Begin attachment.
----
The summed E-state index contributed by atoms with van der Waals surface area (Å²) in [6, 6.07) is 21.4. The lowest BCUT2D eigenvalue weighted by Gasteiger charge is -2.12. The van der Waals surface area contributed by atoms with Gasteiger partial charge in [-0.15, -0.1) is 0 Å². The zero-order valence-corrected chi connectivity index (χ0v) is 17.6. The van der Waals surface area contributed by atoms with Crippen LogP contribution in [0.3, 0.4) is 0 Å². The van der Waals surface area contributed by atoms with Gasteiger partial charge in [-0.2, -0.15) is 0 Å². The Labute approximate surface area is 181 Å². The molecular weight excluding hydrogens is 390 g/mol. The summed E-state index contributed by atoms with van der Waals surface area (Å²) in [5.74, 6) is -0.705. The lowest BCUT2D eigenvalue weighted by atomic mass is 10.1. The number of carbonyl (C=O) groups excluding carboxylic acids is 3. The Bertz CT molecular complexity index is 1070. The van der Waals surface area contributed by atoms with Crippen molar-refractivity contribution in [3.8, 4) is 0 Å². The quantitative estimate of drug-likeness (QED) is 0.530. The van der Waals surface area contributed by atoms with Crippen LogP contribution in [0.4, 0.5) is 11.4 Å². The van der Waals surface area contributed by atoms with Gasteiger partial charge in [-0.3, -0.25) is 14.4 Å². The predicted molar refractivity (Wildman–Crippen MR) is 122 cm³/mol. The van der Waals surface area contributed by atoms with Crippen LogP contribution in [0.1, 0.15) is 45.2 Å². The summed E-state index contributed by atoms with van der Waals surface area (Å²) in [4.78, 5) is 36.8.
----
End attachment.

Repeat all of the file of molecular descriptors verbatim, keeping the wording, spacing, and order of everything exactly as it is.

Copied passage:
The summed E-state index contributed by atoms with van der Waals surface area (Å²) in [6, 6.07) is 21.4. The lowest BCUT2D eigenvalue weighted by Gasteiger charge is -2.12. The van der Waals surface area contributed by atoms with Gasteiger partial charge in [-0.15, -0.1) is 0 Å². The zero-order valence-corrected chi connectivity index (χ0v) is 17.6. The van der Waals surface area contributed by atoms with Crippen LogP contribution in [0.3, 0.4) is 0 Å². The van der Waals surface area contributed by atoms with Gasteiger partial charge in [-0.2, -0.15) is 0 Å². The Labute approximate surface area is 181 Å². The molecular weight excluding hydrogens is 390 g/mol. The summed E-state index contributed by atoms with van der Waals surface area (Å²) in [5.74, 6) is -0.705. The lowest BCUT2D eigenvalue weighted by atomic mass is 10.1. The number of carbonyl (C=O) groups excluding carboxylic acids is 3. The Bertz CT molecular complexity index is 1070. The van der Waals surface area contributed by atoms with Crippen molar-refractivity contribution in [3.8, 4) is 0 Å². The quantitative estimate of drug-likeness (QED) is 0.530. The van der Waals surface area contributed by atoms with Crippen LogP contribution in [0.4, 0.5) is 11.4 Å². The van der Waals surface area contributed by atoms with Gasteiger partial charge in [-0.3, -0.25) is 14.4 Å². The predicted molar refractivity (Wildman–Crippen MR) is 122 cm³/mol. The van der Waals surface area contributed by atoms with Crippen LogP contribution in [0.1, 0.15) is 45.2 Å². The summed E-state index contributed by atoms with van der Waals surface area (Å²) in [4.78, 5) is 36.8.